General

Bulgaria

Country Report: General Last updated: 11/04/24

Author

Bulgarian Helsinki Committee Visit Website

There are two pre-removal detention centres in operation: Busmantsi and Lyubimets. An additional container-type detention centre with capacity for 1,750 individuals was built in Elhovo Regional Border Police Directorate premises with the objective to serve as a buffer in a situation of mass arrivals from the global South. In 2022 it was the regular government which first tried to use it as a transit centre for Ukrainian refugees.[1] This attempt was abandoned following widespread protests from the public and non-governmental organisations. On 16 November 2022, the caretaker government[2] officially designated Elhovo detention centre to serve as a transit centre for re-distribution of newly arrived Ukrainian refugees despite its utterly unsuitable conditions, including due to its remote location, and the repeated protests that such decision sparked.[3]

Asylum seekers can also be placed in closed reception centres i.e. detained under the jurisdiction of the SAR for the purposes of the asylum procedure. In 2023, 32 asylum seekers have been detained in the asylum closed facility, situated in the premises of the closed reception ward (ПЗТ) in the Busmantsi pre-removal centre, the only closed centre for that purpose. 4 asylum seekers were held there at the end of the year 2023.[4]

Not all persons who apply for international protection when apprehended at the border or inland are directly detained. For example, an exception is applied to unaccompanied children from July 2018, when a referral mechanism was included in the law,[5] although in practice the police apply it only with respect to unaccompanied children who are visibly minor and below 14 years of age.[6] In 2023, the Border police referred 35 children to childcare services.[7] The UN CAT Committee in its 2021 report[8] pointed an amendment in Internal Instruction 8121з-78 which provided that the child protection services with the Agency for Social Assistance (ASA) should be notified when an unaccompanied child has been identified by the immigration police in the detention centre. Instead, in practice this was not implemented in 2023[9] as the detention staff still opted for the quicker solution to assist unaccompanied children to apply for asylum in order to transport and hand them over to SAR reception centres.[10] The discriminatory approach of national ASA child protection services to assist and take care of unaccompanied migrant, asylum seeking or refugee children has been reported repeatedly by the refugee assisting non-governmental organisations[11].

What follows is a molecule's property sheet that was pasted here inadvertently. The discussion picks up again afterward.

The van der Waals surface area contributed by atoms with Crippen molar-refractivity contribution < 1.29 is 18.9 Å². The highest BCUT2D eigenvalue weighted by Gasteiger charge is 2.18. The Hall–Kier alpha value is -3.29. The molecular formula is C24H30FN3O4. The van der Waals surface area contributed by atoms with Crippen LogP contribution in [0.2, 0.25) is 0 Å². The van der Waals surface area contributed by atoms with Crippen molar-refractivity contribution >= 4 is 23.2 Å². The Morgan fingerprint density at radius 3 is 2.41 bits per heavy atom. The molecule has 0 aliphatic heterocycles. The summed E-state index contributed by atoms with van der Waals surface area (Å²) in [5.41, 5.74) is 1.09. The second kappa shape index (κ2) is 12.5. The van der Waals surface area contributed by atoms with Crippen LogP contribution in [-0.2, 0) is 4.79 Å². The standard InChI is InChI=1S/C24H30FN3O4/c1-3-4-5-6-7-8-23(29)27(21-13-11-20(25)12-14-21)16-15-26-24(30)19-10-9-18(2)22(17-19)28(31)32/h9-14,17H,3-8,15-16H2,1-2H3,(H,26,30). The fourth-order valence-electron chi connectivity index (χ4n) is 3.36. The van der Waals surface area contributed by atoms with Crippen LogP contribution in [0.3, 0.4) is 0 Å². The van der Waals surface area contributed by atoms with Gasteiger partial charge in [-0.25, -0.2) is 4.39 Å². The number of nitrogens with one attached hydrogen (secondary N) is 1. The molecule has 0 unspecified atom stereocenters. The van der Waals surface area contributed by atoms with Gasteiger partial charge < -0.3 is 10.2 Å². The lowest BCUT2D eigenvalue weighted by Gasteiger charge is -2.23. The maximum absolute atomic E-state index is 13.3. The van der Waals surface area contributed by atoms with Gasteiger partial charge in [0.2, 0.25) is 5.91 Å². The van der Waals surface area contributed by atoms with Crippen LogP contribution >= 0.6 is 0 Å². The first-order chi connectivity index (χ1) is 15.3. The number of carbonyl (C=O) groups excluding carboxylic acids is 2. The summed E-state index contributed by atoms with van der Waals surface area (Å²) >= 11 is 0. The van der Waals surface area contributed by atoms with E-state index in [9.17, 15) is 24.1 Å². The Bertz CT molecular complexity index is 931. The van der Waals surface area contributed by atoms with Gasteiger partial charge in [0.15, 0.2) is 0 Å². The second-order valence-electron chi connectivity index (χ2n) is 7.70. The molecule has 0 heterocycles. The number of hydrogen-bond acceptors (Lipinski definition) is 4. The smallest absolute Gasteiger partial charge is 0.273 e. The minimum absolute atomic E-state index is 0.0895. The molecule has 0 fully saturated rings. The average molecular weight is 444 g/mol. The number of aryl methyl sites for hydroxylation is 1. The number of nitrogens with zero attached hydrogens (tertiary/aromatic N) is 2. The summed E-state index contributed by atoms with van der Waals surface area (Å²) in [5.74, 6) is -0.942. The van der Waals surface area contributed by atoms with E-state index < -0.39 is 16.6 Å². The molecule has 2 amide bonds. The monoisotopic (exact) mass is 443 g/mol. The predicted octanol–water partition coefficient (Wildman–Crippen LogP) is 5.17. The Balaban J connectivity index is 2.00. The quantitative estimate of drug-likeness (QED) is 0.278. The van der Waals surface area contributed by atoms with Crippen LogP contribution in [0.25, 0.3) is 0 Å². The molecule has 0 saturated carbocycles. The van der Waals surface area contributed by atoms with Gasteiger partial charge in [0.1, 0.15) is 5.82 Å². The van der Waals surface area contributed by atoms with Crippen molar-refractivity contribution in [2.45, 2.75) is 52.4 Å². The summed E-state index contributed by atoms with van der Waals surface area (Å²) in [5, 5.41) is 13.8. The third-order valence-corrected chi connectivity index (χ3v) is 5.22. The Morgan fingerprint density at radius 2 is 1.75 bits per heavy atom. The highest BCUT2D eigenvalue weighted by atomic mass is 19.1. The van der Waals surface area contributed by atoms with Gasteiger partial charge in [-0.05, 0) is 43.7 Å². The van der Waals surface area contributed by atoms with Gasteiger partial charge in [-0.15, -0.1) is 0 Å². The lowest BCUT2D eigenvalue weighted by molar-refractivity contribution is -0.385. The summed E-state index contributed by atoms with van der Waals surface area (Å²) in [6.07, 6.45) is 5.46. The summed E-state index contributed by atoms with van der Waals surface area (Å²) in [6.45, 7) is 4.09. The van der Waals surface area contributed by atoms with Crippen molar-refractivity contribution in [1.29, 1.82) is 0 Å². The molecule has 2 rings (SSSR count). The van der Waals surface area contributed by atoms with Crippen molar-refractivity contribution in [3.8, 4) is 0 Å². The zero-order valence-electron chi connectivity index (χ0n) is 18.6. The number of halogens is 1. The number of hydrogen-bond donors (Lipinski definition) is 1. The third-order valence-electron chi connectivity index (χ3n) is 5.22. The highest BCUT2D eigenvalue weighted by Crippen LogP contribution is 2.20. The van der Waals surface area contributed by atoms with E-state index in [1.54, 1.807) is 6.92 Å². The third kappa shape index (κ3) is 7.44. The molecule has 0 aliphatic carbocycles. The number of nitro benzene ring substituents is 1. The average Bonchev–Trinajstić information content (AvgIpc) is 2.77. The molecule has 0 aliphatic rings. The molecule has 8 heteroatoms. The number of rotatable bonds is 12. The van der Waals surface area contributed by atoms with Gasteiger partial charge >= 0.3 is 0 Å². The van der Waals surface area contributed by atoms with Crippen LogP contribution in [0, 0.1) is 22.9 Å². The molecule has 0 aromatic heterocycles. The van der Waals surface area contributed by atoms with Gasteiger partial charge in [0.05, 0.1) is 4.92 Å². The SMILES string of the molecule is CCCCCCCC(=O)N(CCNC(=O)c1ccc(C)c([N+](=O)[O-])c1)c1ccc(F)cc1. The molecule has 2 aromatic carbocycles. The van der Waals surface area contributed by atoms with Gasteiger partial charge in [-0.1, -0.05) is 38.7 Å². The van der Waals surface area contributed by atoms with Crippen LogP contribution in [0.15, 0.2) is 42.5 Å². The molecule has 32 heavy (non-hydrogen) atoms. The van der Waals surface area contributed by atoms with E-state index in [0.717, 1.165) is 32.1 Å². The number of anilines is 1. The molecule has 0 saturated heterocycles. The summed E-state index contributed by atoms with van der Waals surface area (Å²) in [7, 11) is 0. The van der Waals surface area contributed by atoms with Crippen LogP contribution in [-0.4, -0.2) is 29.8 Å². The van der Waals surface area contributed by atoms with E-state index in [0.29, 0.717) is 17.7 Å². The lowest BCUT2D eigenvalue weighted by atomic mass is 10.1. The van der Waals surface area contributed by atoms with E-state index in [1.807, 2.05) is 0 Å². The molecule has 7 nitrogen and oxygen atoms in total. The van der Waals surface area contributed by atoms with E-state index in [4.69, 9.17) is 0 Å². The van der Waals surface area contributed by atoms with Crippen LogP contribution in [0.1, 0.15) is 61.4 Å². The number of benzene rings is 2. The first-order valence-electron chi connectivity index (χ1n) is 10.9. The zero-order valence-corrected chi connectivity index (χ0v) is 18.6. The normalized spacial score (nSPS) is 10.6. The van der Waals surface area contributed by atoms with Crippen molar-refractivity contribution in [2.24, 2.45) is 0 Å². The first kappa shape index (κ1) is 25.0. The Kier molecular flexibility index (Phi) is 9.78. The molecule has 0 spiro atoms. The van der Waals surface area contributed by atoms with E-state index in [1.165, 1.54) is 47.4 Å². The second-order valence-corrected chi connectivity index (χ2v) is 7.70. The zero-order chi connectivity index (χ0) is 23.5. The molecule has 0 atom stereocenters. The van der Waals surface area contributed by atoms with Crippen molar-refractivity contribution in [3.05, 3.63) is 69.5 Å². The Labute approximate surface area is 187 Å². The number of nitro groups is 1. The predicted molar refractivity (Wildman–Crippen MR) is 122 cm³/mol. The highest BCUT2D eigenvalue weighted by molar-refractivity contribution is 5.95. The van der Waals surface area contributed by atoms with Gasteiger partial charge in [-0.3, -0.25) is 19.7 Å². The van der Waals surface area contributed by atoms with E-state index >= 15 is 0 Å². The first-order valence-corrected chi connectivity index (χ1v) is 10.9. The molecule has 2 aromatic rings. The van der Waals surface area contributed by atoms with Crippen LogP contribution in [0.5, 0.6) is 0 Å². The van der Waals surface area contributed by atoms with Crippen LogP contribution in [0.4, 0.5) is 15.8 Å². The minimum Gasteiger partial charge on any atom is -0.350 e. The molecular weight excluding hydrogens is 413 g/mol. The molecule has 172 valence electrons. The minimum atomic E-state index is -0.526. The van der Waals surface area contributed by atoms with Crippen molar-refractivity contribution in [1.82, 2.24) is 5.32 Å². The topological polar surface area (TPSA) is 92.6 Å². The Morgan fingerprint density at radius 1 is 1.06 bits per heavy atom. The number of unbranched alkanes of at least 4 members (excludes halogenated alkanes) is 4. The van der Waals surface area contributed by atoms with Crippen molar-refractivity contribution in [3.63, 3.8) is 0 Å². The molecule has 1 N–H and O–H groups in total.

Other exceptions from detention are arbitrarily applied by police authorities in cases where the border applicants have family members who are already in Bulgaria, when applicants provide valid documents, as well as when applicants have specific needs such as disabilities or infants.

Out of a total of 22,518 applicants registered in 2023, in total 16,075 individuals applied for asylum at border and immigration detention; just 4% had a direct access to asylum procedure without detention.[12]